Vernita Bridges Hoyt

Vernita Bridges Hoyt

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Describe the time you first realized that creating was something you absolutely had to do? How old were you? Who or what inspired you at the beginning of your art life?  Who or what inspires your art life today?

I have always loved making art. My first art memory is of a coloring book and box of crayons my grandmother gave me when I was about 3 yrs. old.  I grew up in a small Texas town where art education was not offered beyond elementary grades in our school system. My mother saw talent, and when I was 9 years old she enrolled me in a summer art class with an independent artist. That was my introduction to oil paints, and I’ve loved them ever since. Fast forward 60 years, and I am still making art. Today my inspiration continues to come from within, and my focus is primarily portraits of pets and children.

Why do you make art?  What are you trying to communicate with your art?  What element(s) of your inner spirit is reflected in your art?

 I am driven by an inner passion to make art in one form or another. I try to communicate the essence of a subject; for instance, with pet portraits (or  children), I strive to capture the subject’s personality through the expression of the eyes. I might take artistic liberty with color or technique, but the eyes convey the spirit of the subject and must be right.

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Is the atmosphere or design layout of your creative space/studio an important element in your creative process—why or why not?  Is there something—a keepsake, an inspirational quotation, a photograph—you keep in your studio for inspiration or motivation?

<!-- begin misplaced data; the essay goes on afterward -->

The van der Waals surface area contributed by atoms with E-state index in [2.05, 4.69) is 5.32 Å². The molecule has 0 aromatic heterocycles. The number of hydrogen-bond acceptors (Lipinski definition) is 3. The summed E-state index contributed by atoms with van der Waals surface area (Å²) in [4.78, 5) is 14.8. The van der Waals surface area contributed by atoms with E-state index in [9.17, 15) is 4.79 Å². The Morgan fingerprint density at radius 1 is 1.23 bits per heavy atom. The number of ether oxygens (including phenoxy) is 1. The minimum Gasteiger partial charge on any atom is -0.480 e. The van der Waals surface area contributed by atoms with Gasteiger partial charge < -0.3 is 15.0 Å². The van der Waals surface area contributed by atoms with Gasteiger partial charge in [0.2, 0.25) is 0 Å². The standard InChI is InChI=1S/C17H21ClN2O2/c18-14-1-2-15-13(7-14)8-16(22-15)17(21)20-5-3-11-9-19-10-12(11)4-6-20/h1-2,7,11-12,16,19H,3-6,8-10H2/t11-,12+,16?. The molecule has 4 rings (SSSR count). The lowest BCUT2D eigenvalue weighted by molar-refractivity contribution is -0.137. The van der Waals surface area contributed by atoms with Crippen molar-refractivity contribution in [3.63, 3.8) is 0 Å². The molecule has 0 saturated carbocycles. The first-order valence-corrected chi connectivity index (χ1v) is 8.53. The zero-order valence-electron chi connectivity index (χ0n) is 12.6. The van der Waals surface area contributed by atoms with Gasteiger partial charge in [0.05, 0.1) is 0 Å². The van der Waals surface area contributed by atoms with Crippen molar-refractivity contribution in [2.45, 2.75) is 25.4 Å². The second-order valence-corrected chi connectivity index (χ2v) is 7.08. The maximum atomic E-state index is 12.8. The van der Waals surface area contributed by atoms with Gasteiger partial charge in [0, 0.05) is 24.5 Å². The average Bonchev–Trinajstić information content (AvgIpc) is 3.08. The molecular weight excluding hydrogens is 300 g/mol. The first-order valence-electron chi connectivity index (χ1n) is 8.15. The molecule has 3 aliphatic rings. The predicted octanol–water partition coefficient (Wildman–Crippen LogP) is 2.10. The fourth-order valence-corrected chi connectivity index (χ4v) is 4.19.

My studio spaces have varied through the years from a small 3x4 ft. space to an extra bedroom to a commercial interior room with no windows to an industrial space with wonderful light streaming in through a wall of windows. I have learned the most important studio feature for me is to be in a space at home or very near home. Traveling long distances to a studio limits painting time. Good natural light is a must for me. My current studio is in an upstairs converted game room with plenty of shelving, space to move about, a northeast natural light, and a pleasant wind chime softly playing a tune outside the windows.

What kind of routines or rituals do you incorporate into your creative time? If you have one element or principle of art you enjoy working with the most, please describe it? 

Early mornings or late nights are the best times for me to paint. I like the quiet of either time without the sounds of traffic or phones ringing.

Currently, which creative medium do you work in? What, if any, other creative medium would you love to pursue?

I work in oil paints, watercolors, and soft pastels.

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What is your most important artist tool?  How does this tool factor into your art making?

When I feel the need to stretch and loosen up my technique, switching from brushes to palette knives does the trick. I’ve learned that changing tools or mediums can improve my skills across the board. As in all of life, I want to continue learning as long as I am living.

How do you keep yourself motivated?

Life itself keeps me motivated to paint.

What one piece of advice would you give to an artist just getting started?

To all beginning artists, I advise you to paint, draw, or sketch something daily. Practice, practice, practice makes perfect (or as close to perfect as possible), and painting/drawing/creating something daily will quickly improve your art skills. We learn by doing.

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If you wish, please share with us any other aspect of your art life—professionally and/or personally—that hasn’t been answered in the above questions.

Although I graduated with honors from high school, I married and had my family first before ever thinking about college. At the age of 41 years, I applied and was accepted into the nationally accredited College of Architecture at the University of Houston, graduated with the five-year degree Bachelor of Architecture Cum Laude at the age of 46. This was absolutely one of the best and fulfilling accomplishments of my life.

For what one thing would you like to be remembered?

This is difficult to answer because I’ve never focused on one thing. I’ve always wanted to try my hand at many creative pursuits. I suppose you could remember me as being curious, a multi-tasking sort of Renaissance woman.

Describe yourself in one word.

Compassionate.

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